1. Get it
ready to race
First things first, get everything in the car (battery, motor,
etc.) so that it's at full running weight. Then place it on a
flat, preferably level surface, such as a setup board or a piece
Measure ride height with everything installed and wheels on the
car to ensure that the car's weight distribution is the same as
it would be on the track.
2. Push it
Push the car down to set the suspension, and with a ride height
gauge, measure the space between the surface the car is on and
the bottom of the chassis.
Giving the suspension a few squishes on your setup board will
ensure that the shocks are supporting the weight of the car
without any interference.
twice, cut once
If you're using a ride height gauge, simply slide the gauge
under the middle of the chassis in both the front and the rear.
If you aren't sure if you are balanced left to right, measuring
each corner of the chassis will let you see if your settings are
If you are using a digital caliper, just use the depth
gauge side or slide it under and measure from the ground up.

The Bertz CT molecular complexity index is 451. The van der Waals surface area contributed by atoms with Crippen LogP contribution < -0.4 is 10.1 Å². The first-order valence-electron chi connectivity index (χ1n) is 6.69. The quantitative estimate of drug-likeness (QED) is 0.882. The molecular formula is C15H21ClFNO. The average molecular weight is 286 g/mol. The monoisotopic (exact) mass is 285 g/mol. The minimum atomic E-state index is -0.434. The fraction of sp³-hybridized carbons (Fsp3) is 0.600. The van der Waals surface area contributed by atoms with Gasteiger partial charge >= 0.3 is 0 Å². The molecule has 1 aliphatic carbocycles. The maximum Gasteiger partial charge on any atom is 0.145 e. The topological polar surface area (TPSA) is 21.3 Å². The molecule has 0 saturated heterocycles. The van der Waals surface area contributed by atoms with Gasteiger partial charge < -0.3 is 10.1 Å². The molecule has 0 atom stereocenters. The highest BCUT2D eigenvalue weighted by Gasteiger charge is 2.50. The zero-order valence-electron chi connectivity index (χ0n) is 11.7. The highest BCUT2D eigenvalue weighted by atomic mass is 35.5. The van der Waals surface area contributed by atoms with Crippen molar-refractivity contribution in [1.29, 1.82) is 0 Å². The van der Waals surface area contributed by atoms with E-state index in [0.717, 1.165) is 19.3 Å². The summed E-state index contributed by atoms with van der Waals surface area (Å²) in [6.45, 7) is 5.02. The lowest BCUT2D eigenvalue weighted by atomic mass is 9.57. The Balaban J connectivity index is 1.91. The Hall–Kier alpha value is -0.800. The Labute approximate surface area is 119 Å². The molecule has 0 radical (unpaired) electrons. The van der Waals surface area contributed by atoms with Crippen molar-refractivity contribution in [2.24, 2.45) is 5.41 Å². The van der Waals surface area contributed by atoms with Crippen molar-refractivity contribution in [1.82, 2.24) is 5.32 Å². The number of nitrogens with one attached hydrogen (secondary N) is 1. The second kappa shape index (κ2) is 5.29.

Record all the data
4. Lean back
... or front
By measuring both the front and rear of the car, you can get the
ride height along with the squat of a chassis. Typical setups
usually run more ride height in the front of the car than rear,
but some situations may require the opposite.
5. How does it
go up or down?
Adjusting the ride height is as easy as turning your shock
collars down or adding spring clips to raise the ride height. To
lower the ride height, turn the collars up or remove collars.
6. A good
starting point for any car is to have the chassis level from
front to rear with the axles just below level. Remember to reset
your car's suspension after each adjustment to get a more
Go high, go
Being able to measure ride height is easy enough, but knowing
when to raise or lower your car can be a whole other story. A
few things to take into consideration are how bumpy the track is,
and whether or not the chassis will need to clear any sort of
obstacles. Another thing to keep in mind is the car's handling
and ability to transfer weight. Setting the chassis lower drops
the center of gravity and keeps the chassis flatter through a
corner, which results in more steering. However, in some
situations it may be better to raise the chassis a bit to get
weight to transfer to wheels that need to do more work, such as
on low traction surfaces. A rule of thumb is that the higher the
traction, the less roll you need to get the car to turn. One
final factor to consider is the angle the chassis is on from
front to rear. Setting the rear ride height lower than the front
will accelerate and brake better, making the car more stable and
easier to drive. Leaning the chassis toward the front will move
weight to the front end more effectively, resulting in increased
steering and reduced rear traction, freeing up the rear end of